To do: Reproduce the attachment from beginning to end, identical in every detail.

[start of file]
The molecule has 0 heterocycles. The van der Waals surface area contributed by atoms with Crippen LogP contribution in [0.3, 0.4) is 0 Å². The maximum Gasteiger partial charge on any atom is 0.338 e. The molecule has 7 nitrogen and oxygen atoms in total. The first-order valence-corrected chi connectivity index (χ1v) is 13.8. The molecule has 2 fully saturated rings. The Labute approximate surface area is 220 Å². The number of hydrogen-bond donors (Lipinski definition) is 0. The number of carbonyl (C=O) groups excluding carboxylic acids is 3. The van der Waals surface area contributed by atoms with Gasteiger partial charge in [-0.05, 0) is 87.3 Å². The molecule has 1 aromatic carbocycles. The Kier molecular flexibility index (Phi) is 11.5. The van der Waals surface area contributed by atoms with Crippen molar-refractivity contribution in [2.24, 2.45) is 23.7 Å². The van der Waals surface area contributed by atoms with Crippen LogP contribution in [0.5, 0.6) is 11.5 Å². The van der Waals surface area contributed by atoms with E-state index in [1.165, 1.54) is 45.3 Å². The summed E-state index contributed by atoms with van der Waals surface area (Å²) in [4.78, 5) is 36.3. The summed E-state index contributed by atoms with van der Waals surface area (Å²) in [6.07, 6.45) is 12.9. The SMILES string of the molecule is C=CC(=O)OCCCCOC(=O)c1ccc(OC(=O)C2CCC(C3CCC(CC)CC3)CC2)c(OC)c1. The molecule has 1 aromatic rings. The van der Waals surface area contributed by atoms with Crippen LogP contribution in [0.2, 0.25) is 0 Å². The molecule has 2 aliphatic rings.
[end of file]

The molecule has 0 heterocycles. The van der Waals surface area contributed by atoms with Crippen LogP contribution in [0.3, 0.4) is 0 Å². The maximum Gasteiger partial charge on any atom is 0.338 e. The molecule has 7 nitrogen and oxygen atoms in total. The first-order valence-corrected chi connectivity index (χ1v) is 13.8. The molecule has 2 fully saturated rings. The Labute approximate surface area is 220 Å². The number of hydrogen-bond donors (Lipinski definition) is 0. The number of carbonyl (C=O) groups excluding carboxylic acids is 3. The van der Waals surface area contributed by atoms with Gasteiger partial charge in [-0.05, 0) is 87.3 Å². The molecule has 1 aromatic carbocycles. The Kier molecular flexibility index (Phi) is 11.5. The van der Waals surface area contributed by atoms with Crippen molar-refractivity contribution in [2.24, 2.45) is 23.7 Å². The van der Waals surface area contributed by atoms with Crippen LogP contribution in [0.5, 0.6) is 11.5 Å². The van der Waals surface area contributed by atoms with E-state index in [1.165, 1.54) is 45.3 Å². The summed E-state index contributed by atoms with van der Waals surface area (Å²) in [4.78, 5) is 36.3. The summed E-state index contributed by atoms with van der Waals surface area (Å²) in [6.07, 6.45) is 12.9. The SMILES string of the molecule is C=CC(=O)OCCCCOC(=O)c1ccc(OC(=O)C2CCC(C3CCC(CC)CC3)CC2)c(OC)c1. The molecule has 1 aromatic rings. The van der Waals surface area contributed by atoms with Crippen LogP contribution in [0.2, 0.25) is 0 Å². The molecule has 2 aliphatic rings.